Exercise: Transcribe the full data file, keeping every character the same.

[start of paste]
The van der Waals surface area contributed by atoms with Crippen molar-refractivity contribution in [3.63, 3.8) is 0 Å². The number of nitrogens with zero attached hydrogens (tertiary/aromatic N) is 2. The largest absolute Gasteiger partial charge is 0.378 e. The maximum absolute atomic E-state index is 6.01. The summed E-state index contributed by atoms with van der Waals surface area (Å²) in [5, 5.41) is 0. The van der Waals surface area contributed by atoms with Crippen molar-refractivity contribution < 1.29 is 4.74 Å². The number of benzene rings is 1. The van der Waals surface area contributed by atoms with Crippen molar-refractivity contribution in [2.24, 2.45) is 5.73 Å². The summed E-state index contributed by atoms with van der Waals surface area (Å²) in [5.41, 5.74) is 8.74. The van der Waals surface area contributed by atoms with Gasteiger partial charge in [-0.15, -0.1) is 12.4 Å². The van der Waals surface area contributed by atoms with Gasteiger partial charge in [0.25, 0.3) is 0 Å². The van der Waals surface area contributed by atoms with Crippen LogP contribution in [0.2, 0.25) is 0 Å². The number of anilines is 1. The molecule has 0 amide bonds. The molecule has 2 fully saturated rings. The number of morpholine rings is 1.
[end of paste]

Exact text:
The van der Waals surface area contributed by atoms with Crippen molar-refractivity contribution in [3.63, 3.8) is 0 Å². The number of nitrogens with zero attached hydrogens (tertiary/aromatic N) is 2. The largest absolute Gasteiger partial charge is 0.378 e. The maximum absolute atomic E-state index is 6.01. The summed E-state index contributed by atoms with van der Waals surface area (Å²) in [5, 5.41) is 0. The van der Waals surface area contributed by atoms with Crippen molar-refractivity contribution < 1.29 is 4.74 Å². The number of benzene rings is 1. The van der Waals surface area contributed by atoms with Crippen molar-refractivity contribution in [2.24, 2.45) is 5.73 Å². The summed E-state index contributed by atoms with van der Waals surface area (Å²) in [5.41, 5.74) is 8.74. The van der Waals surface area contributed by atoms with Gasteiger partial charge in [-0.15, -0.1) is 12.4 Å². The van der Waals surface area contributed by atoms with Gasteiger partial charge in [0.25, 0.3) is 0 Å². The van der Waals surface area contributed by atoms with Crippen LogP contribution in [0.2, 0.25) is 0 Å². The number of anilines is 1. The molecule has 0 amide bonds. The molecule has 2 fully saturated rings. The number of morpholine rings is 1.